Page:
From Musician to Aspiring Scientist: A Journey of Discovery Meet China Mauck

China Mauck

While participating in the National Science Foundation Mathematical Sciences Graduate Internship Program, China Mauck gained experience in applied mathematics, using it in her research on acoustic metamaterials.

China Mauck never imagined a career in science and math. A talented musician all through high school, Mauck spent hours each day practicing piano, marimba and drums. She excelled in math and science, but simply chalked up her success to meticulous study habits.

It wasn’t until Mauck began applying to colleges that she realized, while she loved music, she wasn’t passionate enough about it to make it her career. In a move that surprised her friends and family, Mauck switched course, deciding to pursue a degree in math. Initially, she had doubts. Was giving up music to pursue math the right choice?

“I was convinced I would be second-guessing myself for the rest of my life,” Mauck said. “Looking back, I am confident I made the right decision. I never feel like I lost anything by not pursing music after high school. To the contrary, I feel like my childhood of musical study has been central to my success in math. It instilled in me a drive to always be working and practicing with a goal in mind. The creativity involved in musical interpretation and performance now helps me think innovatively when I approach new mathematical problems.”

While a doctoral student at the University of Utah, Mauck recently completed the National Science Foundation (NSF) Mathematical Sciences Graduate Internship (MSGI) Program. The NSF MSGI Program provides research opportunities for mathematical sciences doctoral students to participate in internships at national laboratories, industries and other facilities. NSF MSGI seeks to provide hands-on experience for the use of mathematics in a nonacademic setting.

In a fitting complement to her musical roots, Mauck was appointed to the Signature Physics Branch at the Cold Regions Research and Engineering Laboratory in Hanover, New Hampshire, where she contributed to a project in physical acoustics. Under the mentorship of Michael Muhlestein, Ph.D., Mauck sought to identify connections between porous acoustic metamaterials and Willis materials. Metamaterials are structures consisting of multiple materials carefully arranged such that the composite structure exhibits unique properties that may not be found in nature. Acoustic metamaterials can be used to control sound waves. Willis materials are structures that exhibit Willis coupling, a coupling of the momentum-velocity and pressure-density equations that can arise from intrinsic asymmetry.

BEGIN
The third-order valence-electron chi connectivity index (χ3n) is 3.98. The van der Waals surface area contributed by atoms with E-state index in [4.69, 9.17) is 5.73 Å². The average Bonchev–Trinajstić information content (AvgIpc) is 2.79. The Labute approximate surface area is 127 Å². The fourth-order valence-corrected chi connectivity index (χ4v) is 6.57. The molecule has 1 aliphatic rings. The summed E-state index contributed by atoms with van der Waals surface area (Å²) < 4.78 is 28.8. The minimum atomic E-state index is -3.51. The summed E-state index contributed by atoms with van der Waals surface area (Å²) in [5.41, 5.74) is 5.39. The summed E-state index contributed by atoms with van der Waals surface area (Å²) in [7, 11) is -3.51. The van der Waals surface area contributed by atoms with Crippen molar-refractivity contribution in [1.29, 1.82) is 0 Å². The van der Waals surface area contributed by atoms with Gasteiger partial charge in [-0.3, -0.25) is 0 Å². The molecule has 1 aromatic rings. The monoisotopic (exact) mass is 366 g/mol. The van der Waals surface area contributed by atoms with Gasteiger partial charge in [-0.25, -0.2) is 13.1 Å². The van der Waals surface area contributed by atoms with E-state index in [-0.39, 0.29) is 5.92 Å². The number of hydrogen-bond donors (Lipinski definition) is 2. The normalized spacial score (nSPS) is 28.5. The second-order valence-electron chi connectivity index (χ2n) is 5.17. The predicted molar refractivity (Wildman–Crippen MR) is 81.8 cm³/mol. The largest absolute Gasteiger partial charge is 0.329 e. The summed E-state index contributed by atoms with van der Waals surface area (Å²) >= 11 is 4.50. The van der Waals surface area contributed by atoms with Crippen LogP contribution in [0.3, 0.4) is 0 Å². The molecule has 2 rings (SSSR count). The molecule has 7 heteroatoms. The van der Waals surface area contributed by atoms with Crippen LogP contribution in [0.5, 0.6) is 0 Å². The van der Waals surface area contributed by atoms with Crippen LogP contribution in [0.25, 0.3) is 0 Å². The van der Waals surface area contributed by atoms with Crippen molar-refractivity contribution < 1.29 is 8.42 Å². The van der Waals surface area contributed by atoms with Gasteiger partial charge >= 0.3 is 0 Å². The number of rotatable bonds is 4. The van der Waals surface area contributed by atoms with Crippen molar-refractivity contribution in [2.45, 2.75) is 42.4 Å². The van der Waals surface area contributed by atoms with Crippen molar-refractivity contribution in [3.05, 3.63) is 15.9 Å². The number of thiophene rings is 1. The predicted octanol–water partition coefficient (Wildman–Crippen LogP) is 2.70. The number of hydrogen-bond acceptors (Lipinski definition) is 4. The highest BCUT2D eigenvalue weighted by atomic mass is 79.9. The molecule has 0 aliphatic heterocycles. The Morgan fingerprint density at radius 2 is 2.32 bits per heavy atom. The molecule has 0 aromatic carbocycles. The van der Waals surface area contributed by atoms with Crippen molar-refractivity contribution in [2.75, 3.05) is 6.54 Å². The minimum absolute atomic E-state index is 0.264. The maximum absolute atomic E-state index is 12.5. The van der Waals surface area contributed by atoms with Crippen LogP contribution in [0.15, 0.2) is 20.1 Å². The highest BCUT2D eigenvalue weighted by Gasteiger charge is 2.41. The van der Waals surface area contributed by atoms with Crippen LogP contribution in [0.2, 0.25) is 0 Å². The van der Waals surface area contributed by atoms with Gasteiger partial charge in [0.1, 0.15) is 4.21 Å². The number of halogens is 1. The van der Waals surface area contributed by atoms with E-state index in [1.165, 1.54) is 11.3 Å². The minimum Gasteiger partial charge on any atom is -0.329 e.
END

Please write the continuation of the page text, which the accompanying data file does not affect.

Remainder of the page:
“Projects of this sort are the motivating force for major innovations in the future. Specifically, research in acoustic metamaterials has applications in any area where it is necessary to control or manipulate sound, such as noise muffling or acoustic cloaking,” Mauck said.

During the first several weeks of her internship, Mauck reviewed background research and literature on physical acoustics. Later, she was able to improve her Python™ skills by using the programming language for numerical optimization to determine how to construct porous acoustic metamaterials that exhibit Willis coupling.

For Mauck, the most rewarding part of the program was interacting with team members. Their discussions about the applications and experimental goals of the project gave her new perspectives in how applied mathematics shapes the world.

“By far, the most important experience was simply being part of a team of scientists and engineers who were not mathematicians,” Mauck said. “It forced me to think about problems differently and ask new questions.”

After finishing the program, Mauck became even more certain a career outside academia is for her. “With research in an academic setting, I periodically find myself caught up in the theory of a problem, losing sight of the physical outcomes and goals, which often provide necessary insights that keep the theory strong,” Mauck said.

Until graduation, however, she will continue to be involved in the Society for Industrial and Applied Mathematics (SIAM) student chapter at her school.

The NSF MSGI Program is funded by NSF and administered through the U.S. Department of Energy’s (DOE) Oak Ridge Institute for Science and Education (ORISE). ORISE is managed for DOE by ORAU.